Agency, or "o Brasil do meu amor" (op-ed)

by Mike Kimel

Agency, or “o Brasil do meu amor”

There was a rumor that an Olympic kayaker hit a couch while practicing in the lagoon in Rio. Perhaps it happened.  Perhaps it didn’t.  Either way, one thing is certain.  The water – in the lagoon, in Guanabara Bay, and off the famous beaches of Copacabana and Ipanema – is filthy.  It’s been that way for a long time, and will remain that way during my lifetime and yours.

I say this with certainty (and sadness) because I know Brazil well.  Though I was born in the US, and though neither of my parents is Brazilian, I did spend my formative years in the country and have been back a few times since.  And whenever I have had the chance to go back to Brazil, it has been to Rio.  I know and love Rio as well as any city in which I’ve ever set foot, but that doesn’t mean I have any delusions.  (When I say I love the city, I am not beginning to do justice to how I feel about it.  There is no other piece of ground that I can legitimately claim to love.)  My only surprise, with the Olympics, is that nothing really serious has gone wrong as of this writing.

My mother likes to tell a story that she feels illustrates Brazil.  It happened when I was around 12 or so and I remember some of the events from my own first-hand point of view.  My mother, my sister and I took a tour bus with several other families we knew.  At some point, the bus stopped by a little stand at the side of the road which sold ears of corn and soft drinks.  We all bought food and drinks then piled back into the bus.

As people finished their meal, they tossed the remains out the window of the moving bus.  Corn husks, corn cobs, napkins, cups, bottles, it all went out the window.  Meanwhile, my mom collected the remains from my sister and me and put them in a plastic bag to be disposed of later when we eventually came across a garbage can.  One of the other ladies on the bus noticed, and came up to my mom somewhat belligerently, saying, “You Americans, always so clean.  You look at us, dirty Brazilians, with disapproval.”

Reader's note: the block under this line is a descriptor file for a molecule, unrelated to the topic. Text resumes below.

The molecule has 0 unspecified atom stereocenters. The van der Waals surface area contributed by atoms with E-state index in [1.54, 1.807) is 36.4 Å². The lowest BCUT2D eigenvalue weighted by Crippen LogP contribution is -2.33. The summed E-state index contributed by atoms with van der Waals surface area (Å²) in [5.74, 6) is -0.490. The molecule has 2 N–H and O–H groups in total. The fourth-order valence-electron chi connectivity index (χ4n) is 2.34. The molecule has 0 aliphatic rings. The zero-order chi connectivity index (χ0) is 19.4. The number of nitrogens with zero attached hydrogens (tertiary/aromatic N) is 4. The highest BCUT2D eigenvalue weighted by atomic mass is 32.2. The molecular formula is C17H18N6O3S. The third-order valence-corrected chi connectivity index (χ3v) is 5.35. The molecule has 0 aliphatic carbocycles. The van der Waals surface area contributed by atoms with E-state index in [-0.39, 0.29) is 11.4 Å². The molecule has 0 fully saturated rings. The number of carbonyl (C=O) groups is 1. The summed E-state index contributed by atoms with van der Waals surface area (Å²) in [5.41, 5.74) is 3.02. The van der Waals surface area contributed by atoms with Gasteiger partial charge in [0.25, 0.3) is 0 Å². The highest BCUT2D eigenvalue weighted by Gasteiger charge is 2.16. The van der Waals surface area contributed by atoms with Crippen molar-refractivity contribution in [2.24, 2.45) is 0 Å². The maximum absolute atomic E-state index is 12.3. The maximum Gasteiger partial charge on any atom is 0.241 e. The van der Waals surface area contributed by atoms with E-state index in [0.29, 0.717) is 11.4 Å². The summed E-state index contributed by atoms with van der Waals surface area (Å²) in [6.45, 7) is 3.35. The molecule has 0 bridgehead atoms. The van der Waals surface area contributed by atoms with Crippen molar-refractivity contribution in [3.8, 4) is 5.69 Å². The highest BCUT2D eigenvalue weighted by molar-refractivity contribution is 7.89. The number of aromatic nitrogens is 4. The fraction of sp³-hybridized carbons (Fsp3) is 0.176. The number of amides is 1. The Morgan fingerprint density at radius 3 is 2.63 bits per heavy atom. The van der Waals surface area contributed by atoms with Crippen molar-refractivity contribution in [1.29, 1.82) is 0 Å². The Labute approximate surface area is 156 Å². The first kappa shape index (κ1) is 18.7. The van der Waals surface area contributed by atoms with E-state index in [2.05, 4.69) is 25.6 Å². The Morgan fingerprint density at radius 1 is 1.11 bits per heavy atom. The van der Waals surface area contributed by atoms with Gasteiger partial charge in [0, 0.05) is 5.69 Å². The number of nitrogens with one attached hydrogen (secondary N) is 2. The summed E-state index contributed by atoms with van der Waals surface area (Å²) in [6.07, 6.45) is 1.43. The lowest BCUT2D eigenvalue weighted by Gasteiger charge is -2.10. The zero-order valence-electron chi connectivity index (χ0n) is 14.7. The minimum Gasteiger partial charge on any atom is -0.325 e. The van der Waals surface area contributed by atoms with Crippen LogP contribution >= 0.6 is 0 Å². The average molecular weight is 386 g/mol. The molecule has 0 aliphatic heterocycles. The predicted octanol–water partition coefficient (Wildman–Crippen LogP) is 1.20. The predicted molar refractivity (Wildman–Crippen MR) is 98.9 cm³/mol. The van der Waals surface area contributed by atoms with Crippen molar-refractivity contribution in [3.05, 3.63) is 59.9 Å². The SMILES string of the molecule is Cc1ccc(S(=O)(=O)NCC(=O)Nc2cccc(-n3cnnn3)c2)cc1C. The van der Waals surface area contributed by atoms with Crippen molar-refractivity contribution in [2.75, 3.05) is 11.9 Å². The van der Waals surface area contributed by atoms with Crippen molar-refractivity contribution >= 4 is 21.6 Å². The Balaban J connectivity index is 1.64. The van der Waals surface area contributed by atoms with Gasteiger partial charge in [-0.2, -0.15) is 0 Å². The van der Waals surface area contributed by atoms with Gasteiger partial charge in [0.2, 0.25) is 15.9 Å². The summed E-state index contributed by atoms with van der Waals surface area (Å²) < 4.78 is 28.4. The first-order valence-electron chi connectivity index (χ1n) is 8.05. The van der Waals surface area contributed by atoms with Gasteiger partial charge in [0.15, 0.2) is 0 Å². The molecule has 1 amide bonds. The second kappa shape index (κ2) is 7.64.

The fact of the matter is that the Olympics are filthy because much of Brazil, at least the parts of the land that are have contact with people, are also filthy.  And they are filthy largely because Brazilians have, for generations, dumped their garbage everywhere. Just about every public place in Brazil is dirtier than just about every public place in the USA.  This is true in the same way, and for the same reason, that just about every public place in the USA is dirtier than just about every public place in Japan.

That isn’t to say social mores can’t change.  There were a heck of a lot more trash cans in evidence the last time I was in Brazil about a decade ago than there were when I was growing up, and it seems the Brazilian government ran a few campaigns trying to get people to be more conscientious about trash.  But the change, while noticeable, is smaller than it needs to be.  (It can go the other way too.  There are places in California that are strewn with garbage now that had none when I was finishing high school in the late 80s.)